Roof Cleaning v Roof Washing?

By Andrew Fisher | 7 July 2020

Roof Cleaning - Roof Washing - Moss and Mould Spraying - No Rinse Roof Cleaner - Spray and Walk Away ? 

These are all terms used to describe roof 'cleaning' in a broad sense and they can all mean the same thing - or different things depending on who's telling the story!

The actual cleaning methodology is different though - and worth talking about because there is still some ambiguity in the market when it comes to what you ask for versus what you get.

First and foremost - roof cleaning is important, building owners be reminded that a roof is a big deal, they are not cheap to replace and a little bit of cleaning maintenance can extend the life span of a roof considerably - probably double if not more.

Before we go on - if you want to know the condition of your roof and don't have easy access, talk to us about a drone inspection.

Here is what you need to know about roof cleaning

If your roof looks something like this – it is quite dirty, just like your car would be if you didn’t wash it for 12 months. 

Dirt gathers on the flat tray profile and on the ends of the iron, especially evident on a low pitch roof like this and most other commercial roofs. There are likely moss or lichen spores in amongst this lot but not immediately visible as a green tinge just yet. 

A relatively easy clean, it will come up well with minimal effort. 

If your roof looks something like this – it is obviously very dirty, and it also has moss & lichen growth – this likely hasn’t been cleaned or treated for moss in the last 10 years! 

The roof coating in this case, is at risk of been penetrated by Lichen and thus exposed to the elements. In a salt zone like most of coastal NZ, corrosion will set in quickly and start to rot the roof.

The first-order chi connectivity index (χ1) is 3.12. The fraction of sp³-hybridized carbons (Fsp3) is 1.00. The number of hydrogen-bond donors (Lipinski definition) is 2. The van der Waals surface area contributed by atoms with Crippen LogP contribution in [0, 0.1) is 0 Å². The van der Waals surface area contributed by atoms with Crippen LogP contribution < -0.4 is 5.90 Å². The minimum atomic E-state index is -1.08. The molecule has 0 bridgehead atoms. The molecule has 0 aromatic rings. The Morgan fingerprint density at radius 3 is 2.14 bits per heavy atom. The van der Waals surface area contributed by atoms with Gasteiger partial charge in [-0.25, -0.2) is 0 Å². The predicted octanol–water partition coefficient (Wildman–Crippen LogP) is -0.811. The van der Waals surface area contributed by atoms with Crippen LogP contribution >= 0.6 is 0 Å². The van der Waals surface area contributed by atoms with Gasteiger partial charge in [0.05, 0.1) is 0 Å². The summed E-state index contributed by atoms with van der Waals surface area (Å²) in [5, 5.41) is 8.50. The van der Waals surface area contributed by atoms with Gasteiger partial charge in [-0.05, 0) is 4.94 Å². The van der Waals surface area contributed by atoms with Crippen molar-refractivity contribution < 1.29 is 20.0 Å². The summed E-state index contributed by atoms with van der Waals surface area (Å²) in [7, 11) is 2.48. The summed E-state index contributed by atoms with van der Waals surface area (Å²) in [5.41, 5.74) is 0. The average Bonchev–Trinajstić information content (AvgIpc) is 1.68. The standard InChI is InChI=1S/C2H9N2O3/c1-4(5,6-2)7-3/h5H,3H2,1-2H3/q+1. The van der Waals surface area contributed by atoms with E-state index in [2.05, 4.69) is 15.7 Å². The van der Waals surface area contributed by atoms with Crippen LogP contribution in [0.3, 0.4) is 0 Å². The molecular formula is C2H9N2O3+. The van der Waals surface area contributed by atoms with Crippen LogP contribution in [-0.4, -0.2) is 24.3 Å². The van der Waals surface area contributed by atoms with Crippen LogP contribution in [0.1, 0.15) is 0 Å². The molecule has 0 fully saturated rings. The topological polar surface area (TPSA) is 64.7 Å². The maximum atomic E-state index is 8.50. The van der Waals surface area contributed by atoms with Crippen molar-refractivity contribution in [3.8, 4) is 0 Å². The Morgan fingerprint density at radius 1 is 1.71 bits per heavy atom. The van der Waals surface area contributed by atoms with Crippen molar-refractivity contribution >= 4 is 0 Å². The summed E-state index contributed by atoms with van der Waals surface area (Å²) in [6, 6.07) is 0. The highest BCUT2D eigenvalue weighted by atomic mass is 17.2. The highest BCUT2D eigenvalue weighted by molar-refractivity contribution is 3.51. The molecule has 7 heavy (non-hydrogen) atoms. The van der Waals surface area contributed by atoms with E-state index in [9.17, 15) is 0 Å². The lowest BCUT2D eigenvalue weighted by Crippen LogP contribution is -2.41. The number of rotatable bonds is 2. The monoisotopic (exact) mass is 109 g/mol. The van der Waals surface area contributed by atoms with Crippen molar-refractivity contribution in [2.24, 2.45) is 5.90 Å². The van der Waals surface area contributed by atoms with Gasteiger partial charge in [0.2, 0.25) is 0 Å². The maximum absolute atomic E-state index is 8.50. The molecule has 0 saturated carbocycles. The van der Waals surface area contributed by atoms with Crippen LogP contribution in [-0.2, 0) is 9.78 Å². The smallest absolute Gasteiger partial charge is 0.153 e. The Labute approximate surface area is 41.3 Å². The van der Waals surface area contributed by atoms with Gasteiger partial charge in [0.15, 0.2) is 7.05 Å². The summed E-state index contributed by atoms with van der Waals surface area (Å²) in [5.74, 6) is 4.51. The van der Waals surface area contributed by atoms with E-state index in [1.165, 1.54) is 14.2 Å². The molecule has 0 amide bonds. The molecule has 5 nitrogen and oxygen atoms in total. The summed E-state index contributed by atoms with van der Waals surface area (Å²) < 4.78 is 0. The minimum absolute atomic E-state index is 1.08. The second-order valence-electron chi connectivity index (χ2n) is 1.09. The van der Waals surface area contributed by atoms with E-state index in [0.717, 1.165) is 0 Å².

This roof has been left far too long and it will involve a considerable amount of careful work to clean it up. 

What does yours look like?

When it comes to cleaning a roof - you have 3 options;

Roof Wash #1 - A Moss & Lichen Spray Treatment (sometimes called a Soft Wash)

This is a high-volume soaking using a Benzylamonium Chloride Solution - designed to saturate the roof and kill any moss & lichen spores. It remains active for a long time and is reactivated when wet - so every time it rains a bit more washes off and away.

PROS Low cost, effective, longer lasting, usually uses less access as a larger area of roof can be sprayed from a distance.

CONS Results are not instant, heavy on chemical use, rain water collection systems have to be disconnected for several months after to prevent contamination, does not remove dirt build up, does not remove bird droppings or debris on the roof surfaces, does not clean gutters.

Note - if your cleaning company mentions they'll be using bleach on the roof - tell them to run a mile.

Roof Wash #2 - Low Pressure Chemical Clean

This is akin to your Saturday morning car wash, apply the soap, let it work and wash off - using low pressure water blaster. This is a good method for many roofs that have a medium/low level of dirt as pictured in Example 1 above.

PROS Instant and effective, removes all dirt, debris and bird droppings, gutters can be easily washed out at the same time.

CONS Potential contamination from chemicals (if not managed correctly), rainwater collection systems should be disconnected for the duration of the clean, slower process, complete fall arrest systems usually needed, noisy - more disruption to building occupants low pressure potentially exposes leaks.

Roof Wash #3 - Pressure Wash/Hot Waterblast